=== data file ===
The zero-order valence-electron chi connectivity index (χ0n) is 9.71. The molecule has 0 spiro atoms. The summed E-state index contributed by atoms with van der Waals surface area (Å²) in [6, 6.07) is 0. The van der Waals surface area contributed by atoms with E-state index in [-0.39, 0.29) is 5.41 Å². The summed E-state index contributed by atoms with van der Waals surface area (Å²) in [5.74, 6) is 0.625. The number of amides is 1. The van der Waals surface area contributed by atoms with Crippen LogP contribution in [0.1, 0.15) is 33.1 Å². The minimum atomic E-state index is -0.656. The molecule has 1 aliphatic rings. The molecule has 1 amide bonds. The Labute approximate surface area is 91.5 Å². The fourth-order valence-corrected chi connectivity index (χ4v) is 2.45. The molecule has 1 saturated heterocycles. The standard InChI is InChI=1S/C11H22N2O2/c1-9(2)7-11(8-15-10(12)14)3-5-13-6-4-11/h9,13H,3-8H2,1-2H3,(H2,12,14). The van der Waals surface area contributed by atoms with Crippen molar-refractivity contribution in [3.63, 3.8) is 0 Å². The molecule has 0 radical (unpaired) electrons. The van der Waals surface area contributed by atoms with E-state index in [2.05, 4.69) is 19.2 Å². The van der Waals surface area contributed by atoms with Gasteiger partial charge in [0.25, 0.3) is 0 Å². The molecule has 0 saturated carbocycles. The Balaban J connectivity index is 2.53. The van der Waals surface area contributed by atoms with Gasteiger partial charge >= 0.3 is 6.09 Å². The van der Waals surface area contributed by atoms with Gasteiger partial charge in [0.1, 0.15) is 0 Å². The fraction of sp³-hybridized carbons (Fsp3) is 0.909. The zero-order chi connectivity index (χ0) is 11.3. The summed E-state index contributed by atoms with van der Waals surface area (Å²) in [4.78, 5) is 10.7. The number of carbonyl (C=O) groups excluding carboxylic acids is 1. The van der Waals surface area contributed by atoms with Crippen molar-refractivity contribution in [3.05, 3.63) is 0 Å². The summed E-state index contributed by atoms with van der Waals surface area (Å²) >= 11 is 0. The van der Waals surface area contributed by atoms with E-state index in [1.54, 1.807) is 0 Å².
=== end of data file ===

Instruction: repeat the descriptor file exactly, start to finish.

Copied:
The zero-order valence-electron chi connectivity index (χ0n) is 9.71. The molecule has 0 spiro atoms. The summed E-state index contributed by atoms with van der Waals surface area (Å²) in [6, 6.07) is 0. The van der Waals surface area contributed by atoms with E-state index in [-0.39, 0.29) is 5.41 Å². The summed E-state index contributed by atoms with van der Waals surface area (Å²) in [5.74, 6) is 0.625. The number of amides is 1. The van der Waals surface area contributed by atoms with Crippen LogP contribution in [0.1, 0.15) is 33.1 Å². The minimum atomic E-state index is -0.656. The molecule has 1 aliphatic rings. The molecule has 1 amide bonds. The Labute approximate surface area is 91.5 Å². The fourth-order valence-corrected chi connectivity index (χ4v) is 2.45. The molecule has 1 saturated heterocycles. The standard InChI is InChI=1S/C11H22N2O2/c1-9(2)7-11(8-15-10(12)14)3-5-13-6-4-11/h9,13H,3-8H2,1-2H3,(H2,12,14). The van der Waals surface area contributed by atoms with Crippen molar-refractivity contribution in [3.63, 3.8) is 0 Å². The molecule has 0 radical (unpaired) electrons. The van der Waals surface area contributed by atoms with E-state index in [2.05, 4.69) is 19.2 Å². The van der Waals surface area contributed by atoms with Gasteiger partial charge in [0.25, 0.3) is 0 Å². The molecule has 0 saturated carbocycles. The Balaban J connectivity index is 2.53. The van der Waals surface area contributed by atoms with Gasteiger partial charge >= 0.3 is 6.09 Å². The van der Waals surface area contributed by atoms with Gasteiger partial charge in [0.1, 0.15) is 0 Å². The fraction of sp³-hybridized carbons (Fsp3) is 0.909. The zero-order chi connectivity index (χ0) is 11.3. The summed E-state index contributed by atoms with van der Waals surface area (Å²) in [4.78, 5) is 10.7. The number of carbonyl (C=O) groups excluding carboxylic acids is 1. The van der Waals surface area contributed by atoms with Crippen molar-refractivity contribution in [3.05, 3.63) is 0 Å². The summed E-state index contributed by atoms with van der Waals surface area (Å²) >= 11 is 0. The van der Waals surface area contributed by atoms with E-state index in [1.54, 1.807) is 0 Å².